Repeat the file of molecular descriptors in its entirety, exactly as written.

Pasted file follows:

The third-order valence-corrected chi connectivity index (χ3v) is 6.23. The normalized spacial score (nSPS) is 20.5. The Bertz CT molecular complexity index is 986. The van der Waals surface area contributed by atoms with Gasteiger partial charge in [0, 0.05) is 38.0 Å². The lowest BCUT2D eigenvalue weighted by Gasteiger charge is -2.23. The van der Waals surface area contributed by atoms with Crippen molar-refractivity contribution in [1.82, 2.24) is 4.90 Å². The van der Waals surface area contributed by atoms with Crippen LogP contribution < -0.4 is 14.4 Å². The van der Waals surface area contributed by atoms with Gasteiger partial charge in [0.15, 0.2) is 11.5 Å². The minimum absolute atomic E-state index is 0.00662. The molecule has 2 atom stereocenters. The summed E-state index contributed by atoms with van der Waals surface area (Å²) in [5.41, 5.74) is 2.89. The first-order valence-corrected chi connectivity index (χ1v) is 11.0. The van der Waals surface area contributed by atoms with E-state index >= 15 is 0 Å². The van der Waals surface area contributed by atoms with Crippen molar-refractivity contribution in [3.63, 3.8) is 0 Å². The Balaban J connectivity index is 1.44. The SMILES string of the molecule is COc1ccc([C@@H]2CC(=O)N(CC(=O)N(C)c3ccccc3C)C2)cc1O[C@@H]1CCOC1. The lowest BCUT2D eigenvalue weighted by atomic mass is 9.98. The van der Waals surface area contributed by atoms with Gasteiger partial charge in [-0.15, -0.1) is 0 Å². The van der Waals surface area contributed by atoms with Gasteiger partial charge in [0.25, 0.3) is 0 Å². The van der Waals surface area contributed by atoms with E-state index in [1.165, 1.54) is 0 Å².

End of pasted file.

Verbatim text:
The third-order valence-corrected chi connectivity index (χ3v) is 6.23. The normalized spacial score (nSPS) is 20.5. The Bertz CT molecular complexity index is 986. The van der Waals surface area contributed by atoms with Gasteiger partial charge in [0, 0.05) is 38.0 Å². The lowest BCUT2D eigenvalue weighted by Gasteiger charge is -2.23. The van der Waals surface area contributed by atoms with Crippen molar-refractivity contribution in [1.82, 2.24) is 4.90 Å². The van der Waals surface area contributed by atoms with Crippen LogP contribution < -0.4 is 14.4 Å². The van der Waals surface area contributed by atoms with Gasteiger partial charge in [0.15, 0.2) is 11.5 Å². The minimum absolute atomic E-state index is 0.00662. The molecule has 2 atom stereocenters. The summed E-state index contributed by atoms with van der Waals surface area (Å²) in [5.41, 5.74) is 2.89. The first-order valence-corrected chi connectivity index (χ1v) is 11.0. The van der Waals surface area contributed by atoms with E-state index >= 15 is 0 Å². The van der Waals surface area contributed by atoms with Crippen molar-refractivity contribution in [3.63, 3.8) is 0 Å². The Balaban J connectivity index is 1.44. The SMILES string of the molecule is COc1ccc([C@@H]2CC(=O)N(CC(=O)N(C)c3ccccc3C)C2)cc1O[C@@H]1CCOC1. The lowest BCUT2D eigenvalue weighted by atomic mass is 9.98. The van der Waals surface area contributed by atoms with Gasteiger partial charge in [-0.15, -0.1) is 0 Å². The van der Waals surface area contributed by atoms with Gasteiger partial charge in [0.25, 0.3) is 0 Å². The van der Waals surface area contributed by atoms with E-state index in [1.165, 1.54) is 0 Å².